Mary Surratt Facts

Mary Surratt Facts
Mary Surratt is one of the most interesting and controversial figures in American history. Arrested, tried, and convicted of taking part in the conspiracy to assassinate President Abraham Lincoln, Surratt was the first female executed by the United States federal government in its history. In many ways, Surratt was a most unlikely assassin and pro-Confederate. At the time of the Civil War, Surratt was a widow who managed her late husband's estate in the Union state of Maryland. Unlike most southerners, Surratt was a convert to the Roman Catholic religion. The government argued that she became involved in the assassination plot because a number of people associated with John Wilkes Boothe stayed at her Washington, D.C. boarding house. Her son, John Surratt Junior, was admittedly involved in a plot to kidnap Lincoln, but he was acquitted of the assassination and claimed that his mother was also not guilty. Today, many believe that Mary Surratt knew nothing about the assassination plot and that her only crime was allowing some of Boothe's co-conspirators to stay at her boarding house.
Interesting Mary Surratt Facts:
Surratt was born Mary Elizabeth Jenkins to Archibald and Elizabeth Jenkins in 1820, or 1823, on a tobacco plantation near Waterloo, Maryland.
Mary was sent to a Roman Catholic girl's school, which is when she converted to Catholicism.
Marry married John Surratt in 1840. The couple lived on a Maryland plantation owned by the Surratt family and would have three children.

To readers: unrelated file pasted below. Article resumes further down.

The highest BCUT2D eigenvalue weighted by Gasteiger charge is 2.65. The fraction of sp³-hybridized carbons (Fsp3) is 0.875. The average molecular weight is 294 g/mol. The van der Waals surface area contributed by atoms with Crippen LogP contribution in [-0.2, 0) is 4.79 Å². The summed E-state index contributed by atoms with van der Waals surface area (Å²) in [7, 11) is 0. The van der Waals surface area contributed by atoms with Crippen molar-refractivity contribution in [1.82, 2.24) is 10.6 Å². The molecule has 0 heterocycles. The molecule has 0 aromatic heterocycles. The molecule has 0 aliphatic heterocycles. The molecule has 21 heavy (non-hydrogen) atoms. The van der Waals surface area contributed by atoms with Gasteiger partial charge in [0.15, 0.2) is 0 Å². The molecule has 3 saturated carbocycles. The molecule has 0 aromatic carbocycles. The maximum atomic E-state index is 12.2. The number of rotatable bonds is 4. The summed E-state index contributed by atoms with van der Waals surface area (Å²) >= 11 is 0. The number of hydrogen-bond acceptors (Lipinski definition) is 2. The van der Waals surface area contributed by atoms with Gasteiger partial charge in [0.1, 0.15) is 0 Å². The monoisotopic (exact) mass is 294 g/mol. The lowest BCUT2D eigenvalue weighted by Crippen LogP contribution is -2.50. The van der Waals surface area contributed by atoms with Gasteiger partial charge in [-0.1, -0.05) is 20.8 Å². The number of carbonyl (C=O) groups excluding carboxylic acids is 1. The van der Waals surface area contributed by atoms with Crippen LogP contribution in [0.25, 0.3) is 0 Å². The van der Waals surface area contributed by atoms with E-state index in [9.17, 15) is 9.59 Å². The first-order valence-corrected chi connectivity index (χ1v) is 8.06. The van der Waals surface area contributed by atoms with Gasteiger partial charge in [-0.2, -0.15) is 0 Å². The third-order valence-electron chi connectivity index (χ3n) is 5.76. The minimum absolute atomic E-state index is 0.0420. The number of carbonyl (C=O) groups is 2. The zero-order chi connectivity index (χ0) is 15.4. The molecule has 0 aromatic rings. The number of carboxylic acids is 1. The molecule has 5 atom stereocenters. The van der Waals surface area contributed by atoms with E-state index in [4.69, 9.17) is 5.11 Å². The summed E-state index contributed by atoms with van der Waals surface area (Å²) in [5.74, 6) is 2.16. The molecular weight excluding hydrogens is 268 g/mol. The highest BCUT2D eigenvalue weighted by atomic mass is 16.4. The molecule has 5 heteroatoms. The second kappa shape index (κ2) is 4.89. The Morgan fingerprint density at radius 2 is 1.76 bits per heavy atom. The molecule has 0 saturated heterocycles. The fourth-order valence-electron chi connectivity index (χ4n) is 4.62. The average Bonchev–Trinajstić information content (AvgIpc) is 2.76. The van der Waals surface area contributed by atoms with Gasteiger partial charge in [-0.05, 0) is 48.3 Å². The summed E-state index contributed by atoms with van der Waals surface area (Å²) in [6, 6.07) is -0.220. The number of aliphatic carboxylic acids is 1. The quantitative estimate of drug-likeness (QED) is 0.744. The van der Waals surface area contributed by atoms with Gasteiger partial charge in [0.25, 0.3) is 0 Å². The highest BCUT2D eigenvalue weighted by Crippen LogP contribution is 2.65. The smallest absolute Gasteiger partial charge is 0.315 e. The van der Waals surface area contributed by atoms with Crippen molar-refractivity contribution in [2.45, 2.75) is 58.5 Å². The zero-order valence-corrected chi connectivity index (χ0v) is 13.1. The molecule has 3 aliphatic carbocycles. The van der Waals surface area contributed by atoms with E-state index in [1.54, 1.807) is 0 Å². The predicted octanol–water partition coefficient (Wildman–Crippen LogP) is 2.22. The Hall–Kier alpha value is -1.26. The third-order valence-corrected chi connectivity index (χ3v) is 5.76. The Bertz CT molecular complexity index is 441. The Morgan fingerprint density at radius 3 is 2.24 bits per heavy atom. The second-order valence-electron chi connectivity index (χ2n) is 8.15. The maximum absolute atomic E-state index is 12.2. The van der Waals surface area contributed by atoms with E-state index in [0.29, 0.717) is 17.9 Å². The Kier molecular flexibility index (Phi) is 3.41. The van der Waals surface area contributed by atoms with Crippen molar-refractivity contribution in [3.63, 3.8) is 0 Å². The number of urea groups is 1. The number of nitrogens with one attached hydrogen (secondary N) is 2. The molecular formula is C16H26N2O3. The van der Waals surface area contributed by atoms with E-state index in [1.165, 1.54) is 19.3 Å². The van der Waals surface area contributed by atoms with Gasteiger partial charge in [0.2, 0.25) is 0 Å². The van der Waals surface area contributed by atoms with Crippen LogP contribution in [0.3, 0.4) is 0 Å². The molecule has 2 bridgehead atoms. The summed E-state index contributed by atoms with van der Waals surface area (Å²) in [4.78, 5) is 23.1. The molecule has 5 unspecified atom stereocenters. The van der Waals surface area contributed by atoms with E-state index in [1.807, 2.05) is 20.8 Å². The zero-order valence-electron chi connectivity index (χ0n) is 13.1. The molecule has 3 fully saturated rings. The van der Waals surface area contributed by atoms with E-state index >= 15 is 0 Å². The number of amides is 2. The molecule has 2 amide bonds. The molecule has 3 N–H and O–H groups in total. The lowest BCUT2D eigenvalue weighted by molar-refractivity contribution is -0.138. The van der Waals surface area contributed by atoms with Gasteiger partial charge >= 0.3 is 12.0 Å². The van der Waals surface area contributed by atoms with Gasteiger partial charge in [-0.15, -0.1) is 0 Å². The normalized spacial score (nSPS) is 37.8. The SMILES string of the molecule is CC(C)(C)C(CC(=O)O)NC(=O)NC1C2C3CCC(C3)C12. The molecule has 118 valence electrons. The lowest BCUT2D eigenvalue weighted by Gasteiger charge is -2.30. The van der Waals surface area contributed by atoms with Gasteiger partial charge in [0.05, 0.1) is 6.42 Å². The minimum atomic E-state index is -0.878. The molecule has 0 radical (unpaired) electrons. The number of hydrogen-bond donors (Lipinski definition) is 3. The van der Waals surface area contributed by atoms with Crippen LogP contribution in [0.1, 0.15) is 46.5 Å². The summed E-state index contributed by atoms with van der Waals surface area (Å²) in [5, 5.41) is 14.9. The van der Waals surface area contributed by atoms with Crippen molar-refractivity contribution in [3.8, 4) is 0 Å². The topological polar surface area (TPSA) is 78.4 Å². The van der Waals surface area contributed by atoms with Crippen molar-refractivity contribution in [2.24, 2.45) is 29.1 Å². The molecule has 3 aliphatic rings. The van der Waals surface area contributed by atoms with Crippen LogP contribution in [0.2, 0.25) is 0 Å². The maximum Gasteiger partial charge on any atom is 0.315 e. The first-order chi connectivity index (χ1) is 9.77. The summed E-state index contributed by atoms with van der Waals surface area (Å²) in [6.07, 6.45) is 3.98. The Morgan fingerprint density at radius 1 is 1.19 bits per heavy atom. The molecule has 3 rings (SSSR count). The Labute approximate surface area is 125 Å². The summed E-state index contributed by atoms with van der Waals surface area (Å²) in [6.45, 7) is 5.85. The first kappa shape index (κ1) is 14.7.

Although Maryland was north of the Mason-Dixon Line and was in the Union during the Civil War, it was a slave state. The Surratts owned many slaves that worked their plantation.
John Surratt showed signs of being a good businessman, but chronic alcoholism often impeded his success. The infamous boarding house where Boothe stayed was purchased by John in 1853.
The Surratts also owned a tavern in Washington that became a pro-Confederate hangout during the war.
After John died, Mary moved to the Washington townhouse and began renting rooms out to men in 1864.
Mary's move to the Washington townhouse has been the source of debate among historians: some believe she did so for economic reasons, while others think she did to be part of a Confederate spy ring.
The boarding house came to the attention of the local police when it was learned that Secretary of State, William Seward's would be assassins, George Atzerodt and Lewis Powell had stayed there.
Mary Surratt was arrested on April 17, 1865.
Surratt was tried with seven other co-conspirators in a military tribunal, which began in May 1865.
The case against Surratt was based on circumstantial evidence. The evidence was primarily the testimony of two alleged conspirators - John Lloyd and Louis Weichmann.
The defense's strategy was to argue that the star witnesses were untrustworthy and had no real loyalties or beliefs.
Justice moved extremely swift at that time. Surratt was found guilty on June 29, sentenced to death on June 30, and executed by hanging on July 7. She was hung in a gallows with Lewis Powell, David Herold, and Georg Atzerodt.
Mary Surratt is buried at the Mount Olivet Cemetery in Washington, D.C.


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